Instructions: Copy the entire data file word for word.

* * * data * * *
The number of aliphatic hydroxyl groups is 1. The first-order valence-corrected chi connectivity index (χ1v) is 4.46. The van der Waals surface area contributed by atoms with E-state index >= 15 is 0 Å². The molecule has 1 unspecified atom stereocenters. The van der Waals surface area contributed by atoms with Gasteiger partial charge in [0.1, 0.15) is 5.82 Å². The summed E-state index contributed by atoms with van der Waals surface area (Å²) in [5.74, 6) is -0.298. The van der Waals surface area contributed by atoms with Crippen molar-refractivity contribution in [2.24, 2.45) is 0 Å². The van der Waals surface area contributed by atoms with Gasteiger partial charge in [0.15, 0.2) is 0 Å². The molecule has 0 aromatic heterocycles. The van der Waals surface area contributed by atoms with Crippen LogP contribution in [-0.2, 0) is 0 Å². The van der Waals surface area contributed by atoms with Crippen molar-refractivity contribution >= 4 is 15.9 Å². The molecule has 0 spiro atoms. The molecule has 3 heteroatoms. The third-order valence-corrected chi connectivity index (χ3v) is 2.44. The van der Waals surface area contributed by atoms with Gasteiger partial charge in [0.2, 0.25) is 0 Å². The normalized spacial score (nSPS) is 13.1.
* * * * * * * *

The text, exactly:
The number of aliphatic hydroxyl groups is 1. The first-order valence-corrected chi connectivity index (χ1v) is 4.46. The van der Waals surface area contributed by atoms with E-state index >= 15 is 0 Å². The molecule has 1 unspecified atom stereocenters. The van der Waals surface area contributed by atoms with Gasteiger partial charge in [0.1, 0.15) is 5.82 Å². The summed E-state index contributed by atoms with van der Waals surface area (Å²) in [5.74, 6) is -0.298. The van der Waals surface area contributed by atoms with Crippen molar-refractivity contribution in [2.24, 2.45) is 0 Å². The van der Waals surface area contributed by atoms with Gasteiger partial charge in [0.15, 0.2) is 0 Å². The molecule has 0 aromatic heterocycles. The van der Waals surface area contributed by atoms with Crippen LogP contribution in [-0.2, 0) is 0 Å². The van der Waals surface area contributed by atoms with Crippen molar-refractivity contribution >= 4 is 15.9 Å². The molecule has 0 spiro atoms. The molecule has 3 heteroatoms. The third-order valence-corrected chi connectivity index (χ3v) is 2.44. The van der Waals surface area contributed by atoms with Gasteiger partial charge in [0.2, 0.25) is 0 Å². The normalized spacial score (nSPS) is 13.1.